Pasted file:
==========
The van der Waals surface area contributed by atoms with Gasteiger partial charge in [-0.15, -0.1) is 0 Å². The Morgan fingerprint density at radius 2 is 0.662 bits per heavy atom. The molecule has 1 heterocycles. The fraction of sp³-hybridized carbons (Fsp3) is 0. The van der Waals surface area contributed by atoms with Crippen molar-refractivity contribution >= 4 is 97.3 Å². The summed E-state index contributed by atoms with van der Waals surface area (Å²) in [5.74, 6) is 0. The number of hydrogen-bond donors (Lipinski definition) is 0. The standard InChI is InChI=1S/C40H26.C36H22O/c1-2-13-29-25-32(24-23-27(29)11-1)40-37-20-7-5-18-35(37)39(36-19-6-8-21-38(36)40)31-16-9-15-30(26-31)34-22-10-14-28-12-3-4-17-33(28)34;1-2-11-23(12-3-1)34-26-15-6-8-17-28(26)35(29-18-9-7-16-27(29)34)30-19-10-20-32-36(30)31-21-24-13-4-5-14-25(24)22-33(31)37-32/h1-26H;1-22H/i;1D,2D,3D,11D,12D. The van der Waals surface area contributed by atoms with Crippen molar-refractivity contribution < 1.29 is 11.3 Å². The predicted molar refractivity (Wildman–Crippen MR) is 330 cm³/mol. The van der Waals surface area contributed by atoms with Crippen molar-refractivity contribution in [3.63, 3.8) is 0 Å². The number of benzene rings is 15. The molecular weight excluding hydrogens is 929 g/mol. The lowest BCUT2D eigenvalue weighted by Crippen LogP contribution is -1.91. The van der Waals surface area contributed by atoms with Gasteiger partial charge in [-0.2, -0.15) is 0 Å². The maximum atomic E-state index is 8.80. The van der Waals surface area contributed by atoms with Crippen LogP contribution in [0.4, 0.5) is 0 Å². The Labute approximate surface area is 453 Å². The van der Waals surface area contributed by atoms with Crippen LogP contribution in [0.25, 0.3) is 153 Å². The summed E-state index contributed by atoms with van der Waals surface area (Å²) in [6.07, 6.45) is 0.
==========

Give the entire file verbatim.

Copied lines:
The van der Waals surface area contributed by atoms with Gasteiger partial charge in [-0.15, -0.1) is 0 Å². The Morgan fingerprint density at radius 2 is 0.662 bits per heavy atom. The molecule has 1 heterocycles. The fraction of sp³-hybridized carbons (Fsp3) is 0. The van der Waals surface area contributed by atoms with Crippen molar-refractivity contribution >= 4 is 97.3 Å². The summed E-state index contributed by atoms with van der Waals surface area (Å²) in [5.74, 6) is 0. The number of hydrogen-bond donors (Lipinski definition) is 0. The standard InChI is InChI=1S/C40H26.C36H22O/c1-2-13-29-25-32(24-23-27(29)11-1)40-37-20-7-5-18-35(37)39(36-19-6-8-21-38(36)40)31-16-9-15-30(26-31)34-22-10-14-28-12-3-4-17-33(28)34;1-2-11-23(12-3-1)34-26-15-6-8-17-28(26)35(29-18-9-7-16-27(29)34)30-19-10-20-32-36(30)31-21-24-13-4-5-14-25(24)22-33(31)37-32/h1-26H;1-22H/i;1D,2D,3D,11D,12D. The van der Waals surface area contributed by atoms with Crippen molar-refractivity contribution < 1.29 is 11.3 Å². The predicted molar refractivity (Wildman–Crippen MR) is 330 cm³/mol. The van der Waals surface area contributed by atoms with Crippen molar-refractivity contribution in [3.63, 3.8) is 0 Å². The number of benzene rings is 15. The molecular weight excluding hydrogens is 929 g/mol. The lowest BCUT2D eigenvalue weighted by Crippen LogP contribution is -1.91. The van der Waals surface area contributed by atoms with Gasteiger partial charge in [-0.2, -0.15) is 0 Å². The maximum atomic E-state index is 8.80. The van der Waals surface area contributed by atoms with Crippen LogP contribution in [0.4, 0.5) is 0 Å². The Labute approximate surface area is 453 Å². The van der Waals surface area contributed by atoms with Crippen LogP contribution in [0.25, 0.3) is 153 Å². The summed E-state index contributed by atoms with van der Waals surface area (Å²) in [6.07, 6.45) is 0.